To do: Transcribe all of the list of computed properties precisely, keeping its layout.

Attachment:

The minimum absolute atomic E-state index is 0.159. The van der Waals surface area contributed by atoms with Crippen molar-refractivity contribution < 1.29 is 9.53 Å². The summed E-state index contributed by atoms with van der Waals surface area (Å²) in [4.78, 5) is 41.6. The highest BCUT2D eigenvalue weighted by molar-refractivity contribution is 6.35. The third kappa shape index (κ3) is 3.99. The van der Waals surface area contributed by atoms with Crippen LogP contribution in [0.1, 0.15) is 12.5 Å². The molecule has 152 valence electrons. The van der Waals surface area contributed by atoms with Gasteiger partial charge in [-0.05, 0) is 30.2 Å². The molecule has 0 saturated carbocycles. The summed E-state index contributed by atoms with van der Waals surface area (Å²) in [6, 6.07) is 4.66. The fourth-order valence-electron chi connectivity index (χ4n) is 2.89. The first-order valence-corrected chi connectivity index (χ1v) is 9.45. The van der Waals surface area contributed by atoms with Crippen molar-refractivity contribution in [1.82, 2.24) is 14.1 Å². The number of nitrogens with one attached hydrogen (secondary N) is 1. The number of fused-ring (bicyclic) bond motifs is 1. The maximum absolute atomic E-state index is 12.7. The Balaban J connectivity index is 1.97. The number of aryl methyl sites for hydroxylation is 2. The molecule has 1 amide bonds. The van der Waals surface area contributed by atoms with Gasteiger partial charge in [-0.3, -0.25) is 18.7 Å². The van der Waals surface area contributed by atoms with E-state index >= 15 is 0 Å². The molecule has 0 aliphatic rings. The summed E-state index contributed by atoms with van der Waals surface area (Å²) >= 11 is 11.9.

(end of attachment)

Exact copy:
The minimum absolute atomic E-state index is 0.159. The van der Waals surface area contributed by atoms with Crippen molar-refractivity contribution < 1.29 is 9.53 Å². The summed E-state index contributed by atoms with van der Waals surface area (Å²) in [4.78, 5) is 41.6. The highest BCUT2D eigenvalue weighted by molar-refractivity contribution is 6.35. The third kappa shape index (κ3) is 3.99. The van der Waals surface area contributed by atoms with Crippen LogP contribution in [0.1, 0.15) is 12.5 Å². The molecule has 152 valence electrons. The van der Waals surface area contributed by atoms with Gasteiger partial charge in [-0.05, 0) is 30.2 Å². The molecule has 0 saturated carbocycles. The summed E-state index contributed by atoms with van der Waals surface area (Å²) in [6, 6.07) is 4.66. The fourth-order valence-electron chi connectivity index (χ4n) is 2.89. The first-order valence-corrected chi connectivity index (χ1v) is 9.45. The van der Waals surface area contributed by atoms with Crippen molar-refractivity contribution in [1.82, 2.24) is 14.1 Å². The number of nitrogens with one attached hydrogen (secondary N) is 1. The number of fused-ring (bicyclic) bond motifs is 1. The maximum absolute atomic E-state index is 12.7. The Balaban J connectivity index is 1.97. The number of aryl methyl sites for hydroxylation is 2. The molecule has 1 amide bonds. The van der Waals surface area contributed by atoms with Gasteiger partial charge in [-0.3, -0.25) is 18.7 Å². The van der Waals surface area contributed by atoms with E-state index >= 15 is 0 Å². The molecule has 0 aliphatic rings. The summed E-state index contributed by atoms with van der Waals surface area (Å²) >= 11 is 11.9.